Thought is the prevention for most blunders

August 25, 2011 

"When our son-in-law, Salvador, visited the United States for the first time, we drove around my hometown to show him a bit of Middle America. Nearing my bank, I remembered that I needed some cash and entered the lane for the ATM machine," writes psychologist Madeline Van Hecke in her book, "Blind Spots."

"While we waited for the transaction to be processed, I gestured toward the monitor and bragged to Salvador, 'We've become more sensitive to the needs of handicapped people in the United States. See the directions for the ATM machine written in Braille?'

"I was feeling proud of the sensitivity our bank demonstrated with this feature. Salvador laughed at me.

" 'What's so funny?' I asked with irritation.

'How many blind drivers do you have in this city?' he replied.

"The Braille instructions that I had pointed out with such pride just moments earlier now appeared totally idiotic."

She grasped at straws, arguing that a sighted driver could be driving a blind person to the bank, but she knew deep down, she confesses, that it didn't make much sense to have Braille instructions at a bank drive-through. It does make sense to use Braille to mark the floors in an elevator.

She felt foolish. Salvador's point was so obvious. How could she, a highly educated Ph.D., have missed it?

Most of the time our minds work pretty well. But sometimes smart people do stupid things, she points out. We have a systematic set of "blind spots" in our minds like the blind spots in our cars.

We are amused by cartoons like "Dilbert," which make them obvious and exaggerate them: "As of tomorrow, employees will only be able to access the building using individual security cards. Pictures will be taken next Wednesday and employees will receive their cards in two weeks."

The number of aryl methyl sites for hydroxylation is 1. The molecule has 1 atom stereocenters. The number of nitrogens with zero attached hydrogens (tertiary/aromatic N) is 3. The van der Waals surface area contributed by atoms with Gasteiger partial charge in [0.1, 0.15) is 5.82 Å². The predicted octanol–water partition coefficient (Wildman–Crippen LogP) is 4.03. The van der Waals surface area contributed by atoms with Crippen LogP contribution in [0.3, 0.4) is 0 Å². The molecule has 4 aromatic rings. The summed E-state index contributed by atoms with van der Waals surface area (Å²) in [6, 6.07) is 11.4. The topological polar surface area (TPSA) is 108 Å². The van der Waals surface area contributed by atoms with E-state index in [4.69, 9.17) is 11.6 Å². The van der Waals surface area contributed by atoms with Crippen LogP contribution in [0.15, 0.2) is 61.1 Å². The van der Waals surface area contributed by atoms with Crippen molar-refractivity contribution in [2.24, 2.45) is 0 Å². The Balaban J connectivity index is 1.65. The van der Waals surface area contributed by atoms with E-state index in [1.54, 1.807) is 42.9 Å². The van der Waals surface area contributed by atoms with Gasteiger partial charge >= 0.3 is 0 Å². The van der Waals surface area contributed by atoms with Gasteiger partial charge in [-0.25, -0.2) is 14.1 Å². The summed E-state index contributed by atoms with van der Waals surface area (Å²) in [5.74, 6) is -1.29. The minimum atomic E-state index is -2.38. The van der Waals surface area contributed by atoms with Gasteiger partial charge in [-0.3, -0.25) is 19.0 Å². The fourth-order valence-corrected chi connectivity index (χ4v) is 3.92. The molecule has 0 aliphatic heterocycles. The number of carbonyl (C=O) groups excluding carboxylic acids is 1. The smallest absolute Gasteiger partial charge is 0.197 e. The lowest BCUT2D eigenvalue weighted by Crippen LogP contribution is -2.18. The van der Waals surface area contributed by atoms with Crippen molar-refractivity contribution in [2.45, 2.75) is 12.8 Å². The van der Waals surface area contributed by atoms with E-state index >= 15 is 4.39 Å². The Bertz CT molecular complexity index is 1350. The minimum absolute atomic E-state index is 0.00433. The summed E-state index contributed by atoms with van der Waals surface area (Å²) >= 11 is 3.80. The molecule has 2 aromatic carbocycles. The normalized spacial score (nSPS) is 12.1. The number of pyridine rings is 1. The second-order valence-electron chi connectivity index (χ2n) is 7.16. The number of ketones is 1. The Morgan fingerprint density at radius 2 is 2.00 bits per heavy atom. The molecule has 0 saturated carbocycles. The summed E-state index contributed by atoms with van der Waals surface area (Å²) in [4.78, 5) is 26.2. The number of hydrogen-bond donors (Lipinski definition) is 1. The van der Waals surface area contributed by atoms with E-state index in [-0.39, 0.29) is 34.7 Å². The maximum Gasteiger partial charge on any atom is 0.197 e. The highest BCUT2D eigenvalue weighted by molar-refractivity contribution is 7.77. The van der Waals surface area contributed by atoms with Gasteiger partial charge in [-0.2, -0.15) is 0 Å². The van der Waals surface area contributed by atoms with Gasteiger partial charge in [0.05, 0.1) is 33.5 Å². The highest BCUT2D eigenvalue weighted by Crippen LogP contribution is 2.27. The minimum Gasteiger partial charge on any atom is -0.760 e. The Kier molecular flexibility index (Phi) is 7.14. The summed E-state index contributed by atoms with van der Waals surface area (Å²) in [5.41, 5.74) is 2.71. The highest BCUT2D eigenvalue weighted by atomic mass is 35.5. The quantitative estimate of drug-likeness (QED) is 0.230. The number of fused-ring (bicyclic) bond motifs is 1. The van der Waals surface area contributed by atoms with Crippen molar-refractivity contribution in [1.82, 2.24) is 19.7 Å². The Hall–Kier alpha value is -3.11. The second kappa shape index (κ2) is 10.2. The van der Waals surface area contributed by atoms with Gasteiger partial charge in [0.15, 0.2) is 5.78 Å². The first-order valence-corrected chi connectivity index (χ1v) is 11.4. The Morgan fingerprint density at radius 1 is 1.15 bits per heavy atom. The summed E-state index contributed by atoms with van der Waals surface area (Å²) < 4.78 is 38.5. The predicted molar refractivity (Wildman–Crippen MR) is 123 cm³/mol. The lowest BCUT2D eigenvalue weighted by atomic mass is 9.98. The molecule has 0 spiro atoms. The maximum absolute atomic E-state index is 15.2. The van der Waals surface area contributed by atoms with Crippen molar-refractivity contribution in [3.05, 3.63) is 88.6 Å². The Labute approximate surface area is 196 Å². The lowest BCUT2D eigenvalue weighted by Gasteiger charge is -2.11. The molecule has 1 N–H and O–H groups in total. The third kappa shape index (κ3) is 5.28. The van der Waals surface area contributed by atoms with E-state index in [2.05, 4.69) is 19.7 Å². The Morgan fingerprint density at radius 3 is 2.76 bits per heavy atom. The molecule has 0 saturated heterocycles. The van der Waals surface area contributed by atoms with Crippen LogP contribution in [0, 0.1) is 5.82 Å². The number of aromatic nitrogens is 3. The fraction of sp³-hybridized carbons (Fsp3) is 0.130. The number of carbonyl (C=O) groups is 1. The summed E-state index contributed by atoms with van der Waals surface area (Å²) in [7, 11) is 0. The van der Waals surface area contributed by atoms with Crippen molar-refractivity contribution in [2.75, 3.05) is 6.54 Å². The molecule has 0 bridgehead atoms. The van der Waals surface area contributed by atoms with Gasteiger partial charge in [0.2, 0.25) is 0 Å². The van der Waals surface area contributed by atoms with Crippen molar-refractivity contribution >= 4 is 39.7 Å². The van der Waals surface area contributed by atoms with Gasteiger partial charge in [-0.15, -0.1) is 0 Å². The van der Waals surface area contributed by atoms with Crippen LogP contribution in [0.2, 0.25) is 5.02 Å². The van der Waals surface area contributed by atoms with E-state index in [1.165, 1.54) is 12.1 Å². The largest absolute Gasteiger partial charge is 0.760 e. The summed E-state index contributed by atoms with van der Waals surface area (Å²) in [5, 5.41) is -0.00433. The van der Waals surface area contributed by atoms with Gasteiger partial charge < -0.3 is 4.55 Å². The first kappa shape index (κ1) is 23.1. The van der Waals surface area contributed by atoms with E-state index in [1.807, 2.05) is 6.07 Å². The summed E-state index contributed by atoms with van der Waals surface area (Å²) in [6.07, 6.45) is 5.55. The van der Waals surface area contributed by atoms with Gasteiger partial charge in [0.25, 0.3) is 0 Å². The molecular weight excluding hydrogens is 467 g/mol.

But even in easy tests of mental reasoning, we often fail to be logical. Psychologists Benjamin Connell and M.D. Braine in an article in Developmental Psychology did an interesting experiment that shows how easy it is to make a mistake.

Try it yourself. I flunked it the first time.

The researchers held a box and told the person being tested, "If there's a cat in the box, there's also an apple in the box."

Next he would look in the box himself and say, "There's a cat in the box. Is an orange in the box?"

Half of the adults answered "no." They had failed to grasp the simple point that an orange could be in the box, not just an apple and a cat.

After a number of similar examples, the adults caught on. But the experiments had to present such problems five times on average before they did.

Curiously, 4-year-olds solved this type of problem as well as the adults did.

That a child can reason in some situations as well as an adult makes the adult's mistakes more intriguing.

One of the blind spots Van Hecke identifies is the way we are "lulled by everyday life." We don't stop and think, like the example of the Braille sign in a drive-by bank. Sure, the law may insist that we use Braille in some situations. But we don't ordinarily notice that these practices make no sense.

Another type of blind spot is rushing in to solve a problem without "stopping to think." That's what happened to so many adults in the cat-apple-orange experiment. Adults rarely have to solve such straightforward logical puzzles.

How can we avoid such intellectual blunders? First, be aware of the errors you are prone to, says Van Hecke. Car manufacturers, for example, routinely put a warning on the side-view mirrors, "Objects may be closer than they appear."

We don't need such warnings most of the time. Indeed, if you Google "blind spots cars," you can find ways to minimize the blind spots. We can usually rely on experience, expertise and, yes, often our intuition to solve problems. But when we have important problems to solve, Van Hecke's work shows, we need to step back, take our time, and carefully think.


Judith Kleinfeld, who holds a doctorate from Harvard, is professor of psychology emeritus at the University of Alaska Fairbanks.

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